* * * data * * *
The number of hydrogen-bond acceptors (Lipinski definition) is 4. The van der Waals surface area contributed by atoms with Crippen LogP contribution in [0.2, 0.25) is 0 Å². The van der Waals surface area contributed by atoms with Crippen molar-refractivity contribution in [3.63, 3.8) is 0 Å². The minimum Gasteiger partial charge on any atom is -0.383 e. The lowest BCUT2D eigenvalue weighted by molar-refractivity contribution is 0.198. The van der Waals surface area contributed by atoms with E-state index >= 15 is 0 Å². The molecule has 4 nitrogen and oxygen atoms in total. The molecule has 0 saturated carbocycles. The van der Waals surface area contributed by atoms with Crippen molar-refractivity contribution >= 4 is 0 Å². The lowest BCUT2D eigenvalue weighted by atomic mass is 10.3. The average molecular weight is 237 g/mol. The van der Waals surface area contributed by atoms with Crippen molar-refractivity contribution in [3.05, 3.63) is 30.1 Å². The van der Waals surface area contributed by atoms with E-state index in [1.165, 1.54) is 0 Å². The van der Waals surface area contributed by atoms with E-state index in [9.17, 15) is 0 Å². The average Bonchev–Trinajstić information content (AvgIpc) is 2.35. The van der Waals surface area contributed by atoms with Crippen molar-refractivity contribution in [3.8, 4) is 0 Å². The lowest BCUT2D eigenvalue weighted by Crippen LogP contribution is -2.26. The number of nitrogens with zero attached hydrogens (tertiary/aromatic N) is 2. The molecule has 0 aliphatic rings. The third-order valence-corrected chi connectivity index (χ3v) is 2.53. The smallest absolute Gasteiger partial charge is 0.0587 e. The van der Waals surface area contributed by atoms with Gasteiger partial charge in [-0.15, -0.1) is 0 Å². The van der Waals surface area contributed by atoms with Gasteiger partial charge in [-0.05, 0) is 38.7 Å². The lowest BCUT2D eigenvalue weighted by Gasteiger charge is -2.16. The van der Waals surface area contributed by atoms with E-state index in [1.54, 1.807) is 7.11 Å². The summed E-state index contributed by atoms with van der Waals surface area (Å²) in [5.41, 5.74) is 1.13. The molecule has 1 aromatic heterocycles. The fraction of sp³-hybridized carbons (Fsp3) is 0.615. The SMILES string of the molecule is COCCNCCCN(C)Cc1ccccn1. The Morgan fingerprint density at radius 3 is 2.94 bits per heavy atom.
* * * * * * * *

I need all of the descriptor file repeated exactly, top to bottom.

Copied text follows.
The number of hydrogen-bond acceptors (Lipinski definition) is 4. The van der Waals surface area contributed by atoms with Crippen LogP contribution in [0.2, 0.25) is 0 Å². The van der Waals surface area contributed by atoms with Crippen molar-refractivity contribution in [3.63, 3.8) is 0 Å². The minimum Gasteiger partial charge on any atom is -0.383 e. The lowest BCUT2D eigenvalue weighted by molar-refractivity contribution is 0.198. The van der Waals surface area contributed by atoms with E-state index >= 15 is 0 Å². The molecule has 4 nitrogen and oxygen atoms in total. The molecule has 0 saturated carbocycles. The van der Waals surface area contributed by atoms with Crippen molar-refractivity contribution >= 4 is 0 Å². The lowest BCUT2D eigenvalue weighted by atomic mass is 10.3. The average molecular weight is 237 g/mol. The van der Waals surface area contributed by atoms with Crippen molar-refractivity contribution in [3.05, 3.63) is 30.1 Å². The van der Waals surface area contributed by atoms with E-state index in [1.165, 1.54) is 0 Å². The van der Waals surface area contributed by atoms with E-state index in [9.17, 15) is 0 Å². The average Bonchev–Trinajstić information content (AvgIpc) is 2.35. The van der Waals surface area contributed by atoms with Crippen molar-refractivity contribution in [3.8, 4) is 0 Å². The lowest BCUT2D eigenvalue weighted by Crippen LogP contribution is -2.26. The number of nitrogens with zero attached hydrogens (tertiary/aromatic N) is 2. The molecule has 0 aliphatic rings. The third-order valence-corrected chi connectivity index (χ3v) is 2.53. The smallest absolute Gasteiger partial charge is 0.0587 e. The van der Waals surface area contributed by atoms with Gasteiger partial charge in [-0.15, -0.1) is 0 Å². The van der Waals surface area contributed by atoms with Gasteiger partial charge in [-0.05, 0) is 38.7 Å². The lowest BCUT2D eigenvalue weighted by Gasteiger charge is -2.16. The van der Waals surface area contributed by atoms with E-state index in [1.54, 1.807) is 7.11 Å². The summed E-state index contributed by atoms with van der Waals surface area (Å²) in [5.41, 5.74) is 1.13. The molecule has 1 aromatic heterocycles. The fraction of sp³-hybridized carbons (Fsp3) is 0.615. The SMILES string of the molecule is COCCNCCCN(C)Cc1ccccn1. The Morgan fingerprint density at radius 3 is 2.94 bits per heavy atom.